The Kemp Ridley populations are returning to the Gulf of Mexico.
You seem to be one of the few positive voices in the environmental movement. Do you think we have a shot at changing the environmental scene at this point or are we left with trying to influence younger crowds? How do you see major changes coming, via policy makers or citizen action?
The connection between turtles and the wider environmental movement is clear. As you have said, they are charismatic animals, so it’s easy to get people excited and then talk about other issues like global warming, garbage or endangered species in general. And you can connect sea turtles with issues on land and in the water.
Changes happening now are pretty amazing on many different levels. I think of it as the ocean revolution. The media has become more interested in environmental issues and this is a reflection of people’s interest. Politicians will follow. I don’t expect policy to lead in making the changes possible; rather, it will follow because people demand it.
We need to make major policy shifts, major shifts in the way we do business and in how people live. This is much more likely to happen as people become more aware, and as people like you at E magazine and others, contribute to getting the word out. Every magazine has had a green issue this year. Last year wasn’t the same. CNN has major investments in programming on the environment and a number of films have come out. There is a movement in the right direction, with a lot of different strategies and angles.
It seems like visual media is the most effective way of getting to people. A combination of factors including undivided attention, movement and music, makes it the best media for getting to people’s feelings. Do you agree? And, do you think this strategy works equally in first and second world countries?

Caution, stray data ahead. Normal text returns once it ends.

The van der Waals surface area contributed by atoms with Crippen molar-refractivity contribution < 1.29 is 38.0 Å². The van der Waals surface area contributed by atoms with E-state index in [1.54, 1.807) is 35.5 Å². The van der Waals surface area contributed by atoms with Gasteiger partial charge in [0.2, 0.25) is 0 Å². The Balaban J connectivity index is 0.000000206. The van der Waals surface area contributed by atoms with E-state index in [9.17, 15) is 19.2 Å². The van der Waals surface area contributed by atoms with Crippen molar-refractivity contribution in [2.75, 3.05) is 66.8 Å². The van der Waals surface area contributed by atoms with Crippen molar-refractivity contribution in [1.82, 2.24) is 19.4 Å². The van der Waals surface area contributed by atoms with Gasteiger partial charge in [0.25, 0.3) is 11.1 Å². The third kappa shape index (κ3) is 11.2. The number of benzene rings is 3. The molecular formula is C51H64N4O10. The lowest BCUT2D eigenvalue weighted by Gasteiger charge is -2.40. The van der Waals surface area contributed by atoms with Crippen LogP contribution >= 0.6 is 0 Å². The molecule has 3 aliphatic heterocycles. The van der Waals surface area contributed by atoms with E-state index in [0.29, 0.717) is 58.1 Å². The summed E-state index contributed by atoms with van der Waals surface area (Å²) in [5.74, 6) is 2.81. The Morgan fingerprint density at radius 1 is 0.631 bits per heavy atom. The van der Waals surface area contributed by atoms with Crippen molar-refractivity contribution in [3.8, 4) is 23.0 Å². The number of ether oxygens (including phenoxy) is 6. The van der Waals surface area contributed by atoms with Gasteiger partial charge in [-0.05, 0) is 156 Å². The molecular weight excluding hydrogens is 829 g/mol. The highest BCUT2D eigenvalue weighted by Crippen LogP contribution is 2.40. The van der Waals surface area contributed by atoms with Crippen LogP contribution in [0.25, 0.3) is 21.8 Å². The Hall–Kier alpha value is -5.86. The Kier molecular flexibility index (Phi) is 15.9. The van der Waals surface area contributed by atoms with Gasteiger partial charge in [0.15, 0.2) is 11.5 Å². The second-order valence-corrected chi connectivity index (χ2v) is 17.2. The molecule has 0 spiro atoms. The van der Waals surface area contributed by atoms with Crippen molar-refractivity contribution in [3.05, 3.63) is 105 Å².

I agree that visual media is very important for the reasons you mentioned, but it is key that it lands on top of something. Really, a great environmental film alone won’t do the job. Media, conversations with officials, and other sorts of communication together, are the ones that can do the job.
My parents saw the film The 11th Hour, and, sure, they were pretty impacted and thought, "Well, that’s disturbing. What can we do?" but then said, "Let’s go get dinner," and forgot. I sent them articles, asked them questions, commented with them on the film, and then they began to make changes in their own lives. They also made changes around them. My father is the mayor of his town and he has now influenced the community and is making changes all the time. Multiple streams that support each other are needed. A film needs to be supported by print media, by neighbors talking about issues; connecting these sources is what creates impact and action. But this is a lot harder to do. In marketing it is well
known that for a product to do well, a marketing mix has to be pulled through. People need to see the product as part of the world and what is going on around them, and then they want to be part of it. And this is happening with the environment.
Celebrities and rock stars are talking about it and getting involved, magazines and newspapers are dealing with environmental issues; schools are including environmental issues in their programs. The environment is present in conversations with parents, and at work people chat about climate change. All these things add up to the social change we are hoping for. Also, there is now investment of money, of major capital, into green technologies and sustainable energy resources. This wasn’t happening before, and I think things will continue to move down this path.
I see separation between countries and communities as a major problem for conservation. Do you see a stronger collaborative movement between disciplines, communicators, scientists and managers in the marine world? Is the secretive scientist working in the lab on its way to extinction?